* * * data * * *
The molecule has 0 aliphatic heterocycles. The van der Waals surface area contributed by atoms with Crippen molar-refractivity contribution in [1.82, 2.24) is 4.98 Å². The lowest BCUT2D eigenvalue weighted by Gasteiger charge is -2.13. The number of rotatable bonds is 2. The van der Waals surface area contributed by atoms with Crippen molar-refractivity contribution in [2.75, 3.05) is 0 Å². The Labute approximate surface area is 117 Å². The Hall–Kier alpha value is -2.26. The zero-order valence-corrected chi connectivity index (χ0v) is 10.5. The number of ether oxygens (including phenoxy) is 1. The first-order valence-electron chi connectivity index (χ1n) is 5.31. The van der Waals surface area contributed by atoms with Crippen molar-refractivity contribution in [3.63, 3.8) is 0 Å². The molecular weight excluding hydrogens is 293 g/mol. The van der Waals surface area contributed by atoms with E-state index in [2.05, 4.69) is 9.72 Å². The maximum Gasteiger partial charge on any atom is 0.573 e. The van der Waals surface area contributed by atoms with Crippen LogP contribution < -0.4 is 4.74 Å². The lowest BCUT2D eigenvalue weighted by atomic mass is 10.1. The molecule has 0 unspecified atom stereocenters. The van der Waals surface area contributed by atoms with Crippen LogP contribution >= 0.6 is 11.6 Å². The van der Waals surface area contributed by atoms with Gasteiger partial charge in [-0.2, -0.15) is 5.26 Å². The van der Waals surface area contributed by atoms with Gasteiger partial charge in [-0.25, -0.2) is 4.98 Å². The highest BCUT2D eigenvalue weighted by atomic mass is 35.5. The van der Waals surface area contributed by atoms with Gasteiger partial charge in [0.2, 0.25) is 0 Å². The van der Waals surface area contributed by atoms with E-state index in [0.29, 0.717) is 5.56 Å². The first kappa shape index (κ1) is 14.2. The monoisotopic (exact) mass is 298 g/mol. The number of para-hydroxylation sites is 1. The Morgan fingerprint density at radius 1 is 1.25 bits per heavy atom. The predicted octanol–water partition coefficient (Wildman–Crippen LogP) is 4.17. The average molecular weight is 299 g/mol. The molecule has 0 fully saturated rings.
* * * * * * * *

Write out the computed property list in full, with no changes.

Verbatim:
The molecule has 0 aliphatic heterocycles. The van der Waals surface area contributed by atoms with Crippen molar-refractivity contribution in [1.82, 2.24) is 4.98 Å². The lowest BCUT2D eigenvalue weighted by Gasteiger charge is -2.13. The number of rotatable bonds is 2. The van der Waals surface area contributed by atoms with Crippen molar-refractivity contribution in [2.75, 3.05) is 0 Å². The Labute approximate surface area is 117 Å². The Hall–Kier alpha value is -2.26. The zero-order valence-corrected chi connectivity index (χ0v) is 10.5. The number of ether oxygens (including phenoxy) is 1. The first-order valence-electron chi connectivity index (χ1n) is 5.31. The van der Waals surface area contributed by atoms with Crippen molar-refractivity contribution in [3.63, 3.8) is 0 Å². The molecular weight excluding hydrogens is 293 g/mol. The van der Waals surface area contributed by atoms with E-state index in [2.05, 4.69) is 9.72 Å². The maximum Gasteiger partial charge on any atom is 0.573 e. The van der Waals surface area contributed by atoms with Crippen LogP contribution < -0.4 is 4.74 Å². The lowest BCUT2D eigenvalue weighted by atomic mass is 10.1. The molecule has 0 unspecified atom stereocenters. The van der Waals surface area contributed by atoms with Crippen LogP contribution >= 0.6 is 11.6 Å². The van der Waals surface area contributed by atoms with Gasteiger partial charge in [-0.2, -0.15) is 5.26 Å². The van der Waals surface area contributed by atoms with Gasteiger partial charge in [-0.25, -0.2) is 4.98 Å². The highest BCUT2D eigenvalue weighted by atomic mass is 35.5. The van der Waals surface area contributed by atoms with Gasteiger partial charge in [0.2, 0.25) is 0 Å². The van der Waals surface area contributed by atoms with E-state index in [0.29, 0.717) is 5.56 Å². The first kappa shape index (κ1) is 14.2. The monoisotopic (exact) mass is 298 g/mol. The number of para-hydroxylation sites is 1. The Morgan fingerprint density at radius 1 is 1.25 bits per heavy atom. The predicted octanol–water partition coefficient (Wildman–Crippen LogP) is 4.17. The average molecular weight is 299 g/mol. The molecule has 0 fully saturated rings.